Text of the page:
The program, called “Circle of Life,” gives each GameStop store different percentage quotas for 1) pre-orders; 2) reward card subscriptions; 3) used game sales; and 4) game trade-ins. Each of these quotas is based on the store’s total transactions. Pre-orders and reward cards subscriptions are based on the number of transactions, while used game sales and trade-ins are based on the total dollar value of transactions. If a store’s quota for used game sales is 30%, and the store sells $1,000 worth of merchandise, GameStop expects at least $300 of that merchandise to be pre-owned.
So if someone walks into GameStop and picks up, say, a brand new copy of Yakuza 0 without 1) pre-ordering another game, 2) subscribing for a new rewards card, 3) buying a used game, or 4) trading in some games to help pay for it, then the transaction will knock down all four percentages.
The more new games an employee sells, the more used games they’ll have to sell to make up for it. In other words, according to salespeople speaking to Kotaku and elsewhere on the internet, GameStop is incentivizing employees to stop people from buying new games and hardware. GameStop staff say the company has threatened to fire people who don’t hit these quotas, which is leading to all sorts of scuzzy tactics.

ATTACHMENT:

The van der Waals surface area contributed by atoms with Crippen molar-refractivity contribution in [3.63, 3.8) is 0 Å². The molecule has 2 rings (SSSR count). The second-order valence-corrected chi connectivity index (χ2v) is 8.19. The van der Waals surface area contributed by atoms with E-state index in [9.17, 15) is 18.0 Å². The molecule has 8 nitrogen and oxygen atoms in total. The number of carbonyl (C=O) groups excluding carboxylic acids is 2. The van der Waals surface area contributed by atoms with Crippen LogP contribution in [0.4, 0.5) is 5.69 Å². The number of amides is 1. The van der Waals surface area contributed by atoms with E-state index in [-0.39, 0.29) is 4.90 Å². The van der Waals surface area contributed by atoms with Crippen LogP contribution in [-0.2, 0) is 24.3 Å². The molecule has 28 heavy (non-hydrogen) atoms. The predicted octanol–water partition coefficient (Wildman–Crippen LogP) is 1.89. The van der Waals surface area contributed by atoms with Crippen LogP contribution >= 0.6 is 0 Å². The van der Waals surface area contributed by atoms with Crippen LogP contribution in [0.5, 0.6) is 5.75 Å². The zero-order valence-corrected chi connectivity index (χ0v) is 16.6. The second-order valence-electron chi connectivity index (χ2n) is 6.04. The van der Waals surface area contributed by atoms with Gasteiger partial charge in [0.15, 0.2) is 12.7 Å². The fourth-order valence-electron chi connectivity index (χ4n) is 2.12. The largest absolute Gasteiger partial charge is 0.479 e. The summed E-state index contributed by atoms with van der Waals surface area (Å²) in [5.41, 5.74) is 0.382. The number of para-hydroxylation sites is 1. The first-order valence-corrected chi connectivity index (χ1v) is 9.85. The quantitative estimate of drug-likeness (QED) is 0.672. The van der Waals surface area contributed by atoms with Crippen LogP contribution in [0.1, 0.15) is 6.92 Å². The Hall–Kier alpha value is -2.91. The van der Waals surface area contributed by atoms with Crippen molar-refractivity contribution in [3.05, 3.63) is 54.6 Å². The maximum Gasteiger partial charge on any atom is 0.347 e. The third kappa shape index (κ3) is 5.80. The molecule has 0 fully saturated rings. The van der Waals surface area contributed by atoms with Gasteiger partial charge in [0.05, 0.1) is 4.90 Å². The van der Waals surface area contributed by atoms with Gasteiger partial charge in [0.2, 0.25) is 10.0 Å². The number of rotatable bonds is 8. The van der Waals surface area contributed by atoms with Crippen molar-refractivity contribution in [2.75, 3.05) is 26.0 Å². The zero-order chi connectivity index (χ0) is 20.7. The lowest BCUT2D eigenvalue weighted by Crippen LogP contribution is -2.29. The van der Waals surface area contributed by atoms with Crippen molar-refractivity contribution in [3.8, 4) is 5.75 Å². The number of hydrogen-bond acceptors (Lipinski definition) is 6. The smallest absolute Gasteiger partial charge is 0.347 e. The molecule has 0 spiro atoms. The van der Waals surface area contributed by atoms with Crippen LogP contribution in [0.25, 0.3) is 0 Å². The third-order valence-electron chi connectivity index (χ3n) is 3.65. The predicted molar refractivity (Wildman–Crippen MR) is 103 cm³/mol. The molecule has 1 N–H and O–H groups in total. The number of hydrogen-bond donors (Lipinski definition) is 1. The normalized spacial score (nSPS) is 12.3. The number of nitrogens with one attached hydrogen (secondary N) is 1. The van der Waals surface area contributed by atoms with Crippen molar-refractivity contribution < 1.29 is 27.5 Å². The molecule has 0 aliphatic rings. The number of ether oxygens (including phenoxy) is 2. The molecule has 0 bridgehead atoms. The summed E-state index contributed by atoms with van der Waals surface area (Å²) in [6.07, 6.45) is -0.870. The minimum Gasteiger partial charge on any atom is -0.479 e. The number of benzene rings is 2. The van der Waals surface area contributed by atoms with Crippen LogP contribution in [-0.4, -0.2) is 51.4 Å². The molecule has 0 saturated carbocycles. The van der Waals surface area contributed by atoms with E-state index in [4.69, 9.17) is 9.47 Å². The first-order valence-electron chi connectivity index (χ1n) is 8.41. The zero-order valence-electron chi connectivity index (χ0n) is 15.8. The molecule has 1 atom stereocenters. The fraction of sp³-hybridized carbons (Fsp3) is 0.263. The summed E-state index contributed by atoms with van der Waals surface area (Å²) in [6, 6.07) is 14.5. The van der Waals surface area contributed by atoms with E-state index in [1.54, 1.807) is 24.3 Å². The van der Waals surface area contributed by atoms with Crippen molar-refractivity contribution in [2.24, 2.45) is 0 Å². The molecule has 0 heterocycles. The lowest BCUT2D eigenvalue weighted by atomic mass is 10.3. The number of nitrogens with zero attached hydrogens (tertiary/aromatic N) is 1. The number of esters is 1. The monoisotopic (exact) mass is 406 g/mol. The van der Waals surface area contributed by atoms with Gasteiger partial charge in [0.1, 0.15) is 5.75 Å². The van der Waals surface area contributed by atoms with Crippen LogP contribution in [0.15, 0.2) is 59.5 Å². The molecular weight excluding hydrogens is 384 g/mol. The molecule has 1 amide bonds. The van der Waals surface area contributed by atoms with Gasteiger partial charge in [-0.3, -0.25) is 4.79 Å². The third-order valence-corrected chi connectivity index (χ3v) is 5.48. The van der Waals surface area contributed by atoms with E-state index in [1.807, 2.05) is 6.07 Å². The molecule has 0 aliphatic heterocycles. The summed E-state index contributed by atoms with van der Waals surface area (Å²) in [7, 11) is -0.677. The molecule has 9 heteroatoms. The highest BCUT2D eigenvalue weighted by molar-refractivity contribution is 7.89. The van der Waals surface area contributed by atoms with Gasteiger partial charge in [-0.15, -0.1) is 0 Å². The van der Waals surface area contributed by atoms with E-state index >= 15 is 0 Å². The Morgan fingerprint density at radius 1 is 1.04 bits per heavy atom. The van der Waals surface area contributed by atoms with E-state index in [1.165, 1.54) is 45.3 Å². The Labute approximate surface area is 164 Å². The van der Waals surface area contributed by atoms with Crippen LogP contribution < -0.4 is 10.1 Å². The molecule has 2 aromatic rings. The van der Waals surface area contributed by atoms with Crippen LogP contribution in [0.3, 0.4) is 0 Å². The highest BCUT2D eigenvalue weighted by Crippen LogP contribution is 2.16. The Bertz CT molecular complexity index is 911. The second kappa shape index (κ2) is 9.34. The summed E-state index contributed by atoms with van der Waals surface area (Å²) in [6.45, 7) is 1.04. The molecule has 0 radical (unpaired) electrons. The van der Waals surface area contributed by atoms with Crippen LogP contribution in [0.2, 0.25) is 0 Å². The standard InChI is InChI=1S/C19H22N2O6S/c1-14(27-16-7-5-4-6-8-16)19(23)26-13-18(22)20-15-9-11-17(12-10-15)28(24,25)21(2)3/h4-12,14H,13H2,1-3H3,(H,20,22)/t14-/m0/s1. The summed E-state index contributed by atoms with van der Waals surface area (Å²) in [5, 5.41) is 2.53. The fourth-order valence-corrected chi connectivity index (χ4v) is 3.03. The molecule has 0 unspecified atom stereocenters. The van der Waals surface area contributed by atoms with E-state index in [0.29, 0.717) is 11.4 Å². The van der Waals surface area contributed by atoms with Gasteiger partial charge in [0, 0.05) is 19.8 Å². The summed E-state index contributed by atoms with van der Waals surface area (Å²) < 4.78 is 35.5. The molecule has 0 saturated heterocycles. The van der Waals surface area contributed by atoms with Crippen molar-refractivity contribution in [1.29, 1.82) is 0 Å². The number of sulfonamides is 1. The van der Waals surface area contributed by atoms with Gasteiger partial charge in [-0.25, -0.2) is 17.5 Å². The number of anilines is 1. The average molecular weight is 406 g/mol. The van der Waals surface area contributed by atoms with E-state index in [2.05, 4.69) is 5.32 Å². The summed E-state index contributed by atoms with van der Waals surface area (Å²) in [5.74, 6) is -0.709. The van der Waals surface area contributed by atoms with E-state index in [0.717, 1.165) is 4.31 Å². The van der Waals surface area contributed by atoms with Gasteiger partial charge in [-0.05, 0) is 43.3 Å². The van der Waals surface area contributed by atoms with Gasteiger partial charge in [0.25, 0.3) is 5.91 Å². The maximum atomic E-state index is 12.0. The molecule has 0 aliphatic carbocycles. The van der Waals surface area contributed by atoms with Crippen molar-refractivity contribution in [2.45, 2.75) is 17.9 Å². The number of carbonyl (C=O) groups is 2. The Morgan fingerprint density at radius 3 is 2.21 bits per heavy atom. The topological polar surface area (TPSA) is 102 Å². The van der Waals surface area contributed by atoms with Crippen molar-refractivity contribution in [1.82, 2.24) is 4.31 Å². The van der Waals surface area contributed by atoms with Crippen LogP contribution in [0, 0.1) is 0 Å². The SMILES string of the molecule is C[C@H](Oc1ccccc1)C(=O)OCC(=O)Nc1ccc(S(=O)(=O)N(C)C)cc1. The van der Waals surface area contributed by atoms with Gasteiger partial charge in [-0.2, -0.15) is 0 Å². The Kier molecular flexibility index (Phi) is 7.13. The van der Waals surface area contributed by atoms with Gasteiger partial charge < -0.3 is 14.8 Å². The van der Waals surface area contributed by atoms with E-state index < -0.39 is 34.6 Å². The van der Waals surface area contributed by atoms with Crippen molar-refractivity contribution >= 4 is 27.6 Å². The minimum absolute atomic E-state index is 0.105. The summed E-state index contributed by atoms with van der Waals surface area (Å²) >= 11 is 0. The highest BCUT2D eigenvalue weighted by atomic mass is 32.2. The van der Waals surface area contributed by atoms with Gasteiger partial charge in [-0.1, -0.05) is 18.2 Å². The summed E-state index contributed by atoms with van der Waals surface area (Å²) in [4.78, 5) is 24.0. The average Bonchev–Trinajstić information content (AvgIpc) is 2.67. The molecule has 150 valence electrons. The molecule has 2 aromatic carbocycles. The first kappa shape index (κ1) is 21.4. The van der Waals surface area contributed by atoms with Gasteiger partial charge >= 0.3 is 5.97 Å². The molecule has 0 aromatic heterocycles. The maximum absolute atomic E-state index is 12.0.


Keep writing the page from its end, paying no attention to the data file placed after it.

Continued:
“We are telling people we don’t have new systems in stock so we won’t take a $300 or $400 dollar hit on our pre-owned numbers,” one GameStop employee told me in an e-mail, requesting anonymity because he was not authorized to speak to press. “This is company wide and in discussions with my peers it is a common practice. We also tell customers we don’t have copies of new games in stock when they are on sale—for example, Watch Dogs 2 is currently $29.99 new and $54.99 pre-owned. We just tell them we don’t have the new one in stock and shuffle them out the door.”
Most Helpful Girl
hmm... that seems mega fishy. I don't frequent gamestop as I like to replay my RPGs until I tire of them. Retail is always pricey. not sure how to address this post in all honesty. It has a mafia-esque to it.1
Most Helpful Guy
Bricks and mortar game stores are irrelevant in today's marketplace. That's why they are pushing preowned so hard as well as merchandise like keychains and those shitty Funko Pop figures.
These tactics are just them trying to keep themselves alive for as long as they can, but they will be gone the way of Blockbuster very soon.1